Wednesday, July 24, 2013

Capillary Matting

You can get fancy capillary matting from larger garden centres or from the internet, but in the far north of Scotland, garden centres are not large;  even with the internet it can take a long time/or be expensive to get things delivered up here.

And truth be told I like being able to go out to the garage or the loft and get bits and bobs and make things. So when I read on the internet that you could make capillary matting at home from found materials, I went rummaging.

First, for non gardeners, capillary matting is something that transfers water by capillary action (remember dyeing Queen Anne's Lace flowers blue with food colour--that was capillary action.) This is handy for a variety of reasons: propagating seeds because they need a steady supply of water or, in my case, watering a thirsty tomato.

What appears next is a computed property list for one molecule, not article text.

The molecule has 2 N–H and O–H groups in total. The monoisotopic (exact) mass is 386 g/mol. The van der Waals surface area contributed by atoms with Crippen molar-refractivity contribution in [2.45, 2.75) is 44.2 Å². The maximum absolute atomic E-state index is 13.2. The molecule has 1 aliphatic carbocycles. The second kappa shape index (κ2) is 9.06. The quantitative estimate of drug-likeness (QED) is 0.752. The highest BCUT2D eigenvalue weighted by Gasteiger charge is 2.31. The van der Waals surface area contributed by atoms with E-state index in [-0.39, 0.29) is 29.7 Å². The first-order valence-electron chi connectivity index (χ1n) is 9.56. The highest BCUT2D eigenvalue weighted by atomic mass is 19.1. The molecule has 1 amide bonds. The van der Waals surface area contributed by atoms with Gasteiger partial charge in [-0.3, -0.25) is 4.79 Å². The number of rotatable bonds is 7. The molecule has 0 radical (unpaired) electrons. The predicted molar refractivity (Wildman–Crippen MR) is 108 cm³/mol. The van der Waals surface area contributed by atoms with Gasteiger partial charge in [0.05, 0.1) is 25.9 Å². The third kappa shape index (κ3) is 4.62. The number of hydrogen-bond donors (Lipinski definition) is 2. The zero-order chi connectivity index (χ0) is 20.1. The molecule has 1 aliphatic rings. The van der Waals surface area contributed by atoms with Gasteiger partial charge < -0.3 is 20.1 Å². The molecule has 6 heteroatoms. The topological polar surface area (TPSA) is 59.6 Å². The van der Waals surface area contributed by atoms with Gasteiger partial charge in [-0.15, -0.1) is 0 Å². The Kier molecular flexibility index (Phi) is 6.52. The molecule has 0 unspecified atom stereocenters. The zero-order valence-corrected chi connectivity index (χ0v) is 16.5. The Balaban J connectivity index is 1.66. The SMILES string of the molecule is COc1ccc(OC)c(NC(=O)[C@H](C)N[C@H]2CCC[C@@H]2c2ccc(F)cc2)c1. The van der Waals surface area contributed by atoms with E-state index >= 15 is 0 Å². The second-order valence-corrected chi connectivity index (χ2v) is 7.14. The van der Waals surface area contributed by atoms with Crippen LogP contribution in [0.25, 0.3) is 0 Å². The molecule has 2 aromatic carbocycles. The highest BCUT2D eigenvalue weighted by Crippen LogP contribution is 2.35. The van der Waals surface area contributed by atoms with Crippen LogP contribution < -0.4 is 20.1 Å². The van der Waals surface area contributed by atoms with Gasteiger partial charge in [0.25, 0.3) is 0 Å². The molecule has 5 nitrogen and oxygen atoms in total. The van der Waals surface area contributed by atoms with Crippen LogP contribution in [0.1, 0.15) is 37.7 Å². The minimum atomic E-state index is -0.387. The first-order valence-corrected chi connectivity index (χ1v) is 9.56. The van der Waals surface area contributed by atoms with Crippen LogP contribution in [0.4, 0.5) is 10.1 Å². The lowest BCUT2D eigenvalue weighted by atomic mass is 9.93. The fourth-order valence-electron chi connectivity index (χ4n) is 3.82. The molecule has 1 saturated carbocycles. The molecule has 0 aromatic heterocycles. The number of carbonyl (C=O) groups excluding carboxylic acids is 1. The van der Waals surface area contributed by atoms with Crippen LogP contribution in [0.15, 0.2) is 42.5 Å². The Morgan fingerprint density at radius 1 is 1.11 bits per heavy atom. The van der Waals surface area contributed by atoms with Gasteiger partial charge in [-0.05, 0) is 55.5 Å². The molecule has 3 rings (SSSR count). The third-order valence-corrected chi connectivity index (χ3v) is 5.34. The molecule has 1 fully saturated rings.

I miss the taste of red ripe juicy tomatoes right from the vine--my vine, so I have tried various things over the years to get tomatoes up here.  This year two of the luckier hand me down transplants are living in the sun room.  When we get sun, it gets very very hot, so I have been watering them 2 or three times a day and still I came home one day to find my big tomato crumpled into an un-plantlike geometry.  Fortunately, he perked up with water, but tomatoes not only need a lot of water they also need a consistent supply of water.

The DIY capillary matting said wool or J cloths or something that can hold water and stay wet without rotting away.  I have a lot of wool, so that was a no brainer.  I picked a not very pretty sweater partially felted and handed down to me when my friend moved on for the matting.

The matting needs to rest on top of something that does not soak up water--I used a plastic freezer bag stuffed with bubble wrap. And this matting and the island it covers needs to be in a larger container that can hold water.

The plant sits atop the island and the moisture from the matting is taken up by the soil in the pot. That's the theory at any rate. Tune in later to see how the thirsty tomato and the hard working recycled sweater get on.


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